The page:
EWSNEWS – November 2020
The story so far
Friday 30 October 2020. Zoom quiz at 7.30pm
Margaret and Chris Brandie hosted our first zoom meeting in the form of a quiz. We were a grand crowd of 19 on the night, and everything went smoothly. Trystan Poulter won the “wear something Welsh” prize, and Huw and Janet Thomas scored the highest marks. It was great fun and we are looking forward to zooming again …
Our next meeting
Friday 27 November 2020. Zoom meeting at 7.30pm
… so we are holding a Zoom party as near to St Andrew’s night as is practical. Please feel free to serve your own haggis, neeps and tatties, and a wee dram, as desired. An article of Welsh or Scottish dress (or both) will be appreciated. The focus of the evening will be a ‘write and read out’ of your own limerick which should have some Welsh or Scottish (or both) theme. We will also have an interlude of favourite snippets of poetry for those who would prefer. If you are thinking of taking part, please let me know beforehand, so a programme of events can be roughed out. In any event, we need to know ahead of time who is zooming in so you can be given the relevant codes. Please email me, gro.yteicoshslewhgrubnidenull@yraterces, and do join us.
Anna Campbell kindly sent me this …
On Sundays I’ve been watching via Zoom the Sunday service from a Welsh Chapel in London – Capel y Boro – which I think is near Borough Market. It’s bilingual, always with several wonderful Welsh hymns, Bible readings, poems, prayers and much more. I emailed the organiser and asked if he minded me passing on his email address to members of the EWS so that if they wanted to watch the service they could contact him and he would send the link. [Email gro.yteicoshslewhgrubnidenull@yraterces and ask for the email address]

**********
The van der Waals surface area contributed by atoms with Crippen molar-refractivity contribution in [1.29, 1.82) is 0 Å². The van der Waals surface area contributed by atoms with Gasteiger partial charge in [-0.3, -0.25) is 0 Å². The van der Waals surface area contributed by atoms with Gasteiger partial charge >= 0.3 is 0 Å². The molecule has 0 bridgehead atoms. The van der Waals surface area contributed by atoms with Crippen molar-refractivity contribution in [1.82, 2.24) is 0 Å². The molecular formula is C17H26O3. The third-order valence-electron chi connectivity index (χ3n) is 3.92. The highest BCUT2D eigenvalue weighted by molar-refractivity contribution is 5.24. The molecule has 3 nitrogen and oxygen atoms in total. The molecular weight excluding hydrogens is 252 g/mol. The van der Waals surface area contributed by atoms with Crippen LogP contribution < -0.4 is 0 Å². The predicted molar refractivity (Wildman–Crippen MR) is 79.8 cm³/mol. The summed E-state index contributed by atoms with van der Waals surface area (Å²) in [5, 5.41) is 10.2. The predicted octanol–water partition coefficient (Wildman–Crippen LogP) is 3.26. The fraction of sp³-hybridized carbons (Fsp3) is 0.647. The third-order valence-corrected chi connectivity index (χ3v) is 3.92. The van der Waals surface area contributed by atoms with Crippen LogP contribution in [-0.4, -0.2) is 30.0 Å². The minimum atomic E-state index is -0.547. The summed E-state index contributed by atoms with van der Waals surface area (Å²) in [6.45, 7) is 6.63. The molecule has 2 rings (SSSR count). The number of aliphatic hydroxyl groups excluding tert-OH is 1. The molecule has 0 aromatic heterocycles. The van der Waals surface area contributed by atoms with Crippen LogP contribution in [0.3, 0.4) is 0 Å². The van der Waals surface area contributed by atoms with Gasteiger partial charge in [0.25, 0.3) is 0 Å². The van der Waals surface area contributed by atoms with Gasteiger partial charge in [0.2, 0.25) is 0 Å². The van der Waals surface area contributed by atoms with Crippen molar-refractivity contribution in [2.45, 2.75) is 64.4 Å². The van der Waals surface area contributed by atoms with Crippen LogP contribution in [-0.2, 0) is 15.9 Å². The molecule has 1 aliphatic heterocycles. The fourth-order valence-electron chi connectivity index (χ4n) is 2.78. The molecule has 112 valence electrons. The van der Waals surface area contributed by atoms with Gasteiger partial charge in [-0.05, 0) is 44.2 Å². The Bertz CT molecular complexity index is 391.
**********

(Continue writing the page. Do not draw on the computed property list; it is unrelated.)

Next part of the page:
And Hedd Richards this …
For many years I wrote a weekly or monthly article in the Carmarthen Journal, on the origin of local place names mainly in Carmarthenshire. I hold the rights to these articles and wondered if you wanted any of them to put in a newsletter or something – just as a snippet of interest for your members.
What’s in a Name – Tresaith, Ceredigion, Wales
For those who want a pleasant short break during the summer, Tresaith is one of the locations that you really must visit. Two miles north of Aberporth, and on the way to Llangranog, lies this seaside gem that is part of the Ceredigion Heritage Coastline. There must be hundreds of postcards sent depicting the eye-catching waterfall of the River Saith on to Tresaith beach!
Tresaith only began to grow in the mid-19th century. Up to that time, it consisted of two dwellings, a thatched cottage and the Ship Inn. The Inn is still there today and is also well visited by tourists. In 1827, the owners of the Ship Inn, the Parry family, were also ship owners. Their first vessel, the New Hope, was built on Tresaith beach! Later, many heavy vessels operated from and to Tresaith. They carried materials such as coal, limestone and culm (a by-product of coal).
However, in the last few decades of the 19th century, Tresaith became popular as a seaside holiday destination and has remained so ever since. Contemporary newspapers of the era referred to it as a Second Brighton!
These days, visitors are more likely to go dolphin watching, surfing or sailing rather than chilling (literally!) on the beach.
But, to return to the village name, it is a fairly simple translation – Tre means Town and Saith means Seven. It will come as a great disappointment to the footballer, David Beckham and his daughter, Harper Seven, to discover that someone else used the name ‘Seven’ first; however, in this case it refers not to a number on a football shirt, but to seven princesses.
Stay safe and I hope to see you via Zoom soon.
Jennifer Welsher – Ysgrifenyddes CCD / Secretary EWS